While TVNZ agreed that ideally a graph should start from zero, in this case it considered that had it done so the visual image would have been telescoped at the very top of the screen. Further, it argued, the graph was shown in conjunction with commentary which accurately reported the actual numbers of the drop, and another visual which showed the decline from 7.4 to 6.8 per cent. It accepted that the graph as shown may have accentuated the curve, but considered that the information conveyed both in actual figures and in reflecting a downward trend was accurate.
TVNZ did not accept that the item represented either sloppy journalism or an attempt to mislead viewers. The graph was, it said, strictly illustrative and was never intended to be put to the same use by viewers as would a similar graph in a printed statistical survey. It concluded that Mr Kammler had made a sound point but one which was "perhaps not applicable in this particular electronic context". It declined to uphold the complaint.
Mr Kammler expressed his dissatisfaction with TVNZ’s decision and asked the Authority to make a ruling on his complaint.
When asked to comment further on the complaint, TVNZ repeated that while the graph was not strictly orthodox, it was appropriate for use in the television context and was accurate in the information it conveyed.
It is not in dispute that the graph "was not strictly orthodox" in that its vertical axis did not begin at zero. The Authority’s task is to decide whether it conveyed misleading information which thus breached broadcasting standards.
The item, the Authority notes, reported that there had been a decline in the number of unemployed, which was said to have reached the lowest number in two years. The graph showed the decline from a peak of 138,000 to 128,000 and, superimposed along the bottom axis, the percentage drop in unemployed was shown. The information was also conveyed in the spoken text. The complainant contends that the graph exaggerated the rate of decline and that had it been drawn correctly it would have shown that the decline was relatively indiscernible.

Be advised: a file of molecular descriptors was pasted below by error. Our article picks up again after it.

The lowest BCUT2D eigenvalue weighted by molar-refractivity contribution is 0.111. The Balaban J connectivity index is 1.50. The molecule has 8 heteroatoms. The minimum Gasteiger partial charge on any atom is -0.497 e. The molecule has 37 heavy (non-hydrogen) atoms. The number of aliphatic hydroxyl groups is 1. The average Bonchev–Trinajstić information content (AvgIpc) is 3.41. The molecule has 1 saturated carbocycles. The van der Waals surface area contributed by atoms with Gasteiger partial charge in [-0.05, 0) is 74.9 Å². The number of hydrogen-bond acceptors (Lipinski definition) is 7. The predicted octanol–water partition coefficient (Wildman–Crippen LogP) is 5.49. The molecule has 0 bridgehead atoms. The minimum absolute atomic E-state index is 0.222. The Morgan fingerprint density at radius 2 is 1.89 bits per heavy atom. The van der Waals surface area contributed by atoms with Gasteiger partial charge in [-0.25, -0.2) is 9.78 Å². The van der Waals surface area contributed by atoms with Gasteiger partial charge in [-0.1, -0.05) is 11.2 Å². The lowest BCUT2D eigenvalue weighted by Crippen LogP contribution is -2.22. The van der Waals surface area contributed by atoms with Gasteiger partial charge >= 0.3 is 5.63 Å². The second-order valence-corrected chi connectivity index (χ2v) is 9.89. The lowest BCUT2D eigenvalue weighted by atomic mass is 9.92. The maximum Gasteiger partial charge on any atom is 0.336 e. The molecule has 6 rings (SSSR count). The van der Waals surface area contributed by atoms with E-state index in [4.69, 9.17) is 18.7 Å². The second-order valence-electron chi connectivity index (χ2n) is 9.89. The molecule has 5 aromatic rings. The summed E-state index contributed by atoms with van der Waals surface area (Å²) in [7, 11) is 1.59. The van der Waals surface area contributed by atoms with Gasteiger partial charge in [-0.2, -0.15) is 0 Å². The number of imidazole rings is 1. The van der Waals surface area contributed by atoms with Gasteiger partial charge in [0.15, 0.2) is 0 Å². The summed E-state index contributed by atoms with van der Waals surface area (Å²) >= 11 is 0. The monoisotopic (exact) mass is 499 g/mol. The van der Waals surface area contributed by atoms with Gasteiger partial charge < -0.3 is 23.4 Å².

While the Authority accepts that the graph exaggerated the reduction in unemployed numbers, it notes that the information conveyed was repeated both in the spoken text and in the percentage numbers given at the bottom of the graph. While the visual representation on the graph was somewhat exaggerated, it does not consider this would have distorted the facts to the extent that a breach of broadcasting standards resulted. The Authority accepts that the graph was simply a stylistic representation of the trend being reported. Accordingly, it declines to uphold the complaint.
For the reasons set forth above, the Authority declines to uphold the complaint.
Signed for and on behalf of the Authority
14 February 2000
The following correspondence was received and considered by the Authority when it determined this complaint:
1. K H Peter Kammler’s Complaint to Television New Zealand Ltd – 5 November 1999
2. TVNZ’s Response to the Formal Complaint – 6 December 1999
3. Mr Kammler’s Referral to the Broadcasting Standards Authority – 14 December 1999
4. Mr Kammler’s Further Comment – 20 December 1999
5. TVNZ’s Response to the Authority – 21 December 1999